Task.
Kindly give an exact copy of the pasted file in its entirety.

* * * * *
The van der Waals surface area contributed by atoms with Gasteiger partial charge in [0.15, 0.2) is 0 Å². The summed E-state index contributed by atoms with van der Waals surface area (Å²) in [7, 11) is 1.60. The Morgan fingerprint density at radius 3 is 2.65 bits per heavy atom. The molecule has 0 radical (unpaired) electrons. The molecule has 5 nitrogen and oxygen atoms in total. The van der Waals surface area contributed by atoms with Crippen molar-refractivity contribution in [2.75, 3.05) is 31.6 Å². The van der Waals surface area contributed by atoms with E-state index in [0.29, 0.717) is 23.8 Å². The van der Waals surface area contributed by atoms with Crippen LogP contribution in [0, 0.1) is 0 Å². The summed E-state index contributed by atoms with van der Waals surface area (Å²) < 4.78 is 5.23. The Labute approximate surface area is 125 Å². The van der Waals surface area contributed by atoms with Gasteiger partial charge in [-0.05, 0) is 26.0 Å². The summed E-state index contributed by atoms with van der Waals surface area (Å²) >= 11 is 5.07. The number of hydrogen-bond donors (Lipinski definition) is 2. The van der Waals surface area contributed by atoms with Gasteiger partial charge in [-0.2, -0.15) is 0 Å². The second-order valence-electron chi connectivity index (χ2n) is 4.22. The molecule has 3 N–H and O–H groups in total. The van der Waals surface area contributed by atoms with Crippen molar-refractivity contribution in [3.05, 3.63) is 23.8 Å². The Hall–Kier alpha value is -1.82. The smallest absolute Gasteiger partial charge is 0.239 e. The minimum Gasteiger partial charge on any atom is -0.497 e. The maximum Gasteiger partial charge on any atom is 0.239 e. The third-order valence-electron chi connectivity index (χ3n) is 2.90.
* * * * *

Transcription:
The van der Waals surface area contributed by atoms with Gasteiger partial charge in [0.15, 0.2) is 0 Å². The summed E-state index contributed by atoms with van der Waals surface area (Å²) in [7, 11) is 1.60. The Morgan fingerprint density at radius 3 is 2.65 bits per heavy atom. The molecule has 0 radical (unpaired) electrons. The molecule has 5 nitrogen and oxygen atoms in total. The van der Waals surface area contributed by atoms with Crippen molar-refractivity contribution in [2.75, 3.05) is 31.6 Å². The van der Waals surface area contributed by atoms with E-state index in [0.29, 0.717) is 23.8 Å². The van der Waals surface area contributed by atoms with Crippen LogP contribution in [0, 0.1) is 0 Å². The summed E-state index contributed by atoms with van der Waals surface area (Å²) < 4.78 is 5.23. The Labute approximate surface area is 125 Å². The van der Waals surface area contributed by atoms with Gasteiger partial charge in [-0.05, 0) is 26.0 Å². The summed E-state index contributed by atoms with van der Waals surface area (Å²) >= 11 is 5.07. The number of hydrogen-bond donors (Lipinski definition) is 2. The van der Waals surface area contributed by atoms with Gasteiger partial charge in [-0.2, -0.15) is 0 Å². The second-order valence-electron chi connectivity index (χ2n) is 4.22. The molecule has 3 N–H and O–H groups in total. The van der Waals surface area contributed by atoms with Crippen molar-refractivity contribution in [3.05, 3.63) is 23.8 Å². The Hall–Kier alpha value is -1.82. The smallest absolute Gasteiger partial charge is 0.239 e. The minimum Gasteiger partial charge on any atom is -0.497 e. The maximum Gasteiger partial charge on any atom is 0.239 e. The third-order valence-electron chi connectivity index (χ3n) is 2.90.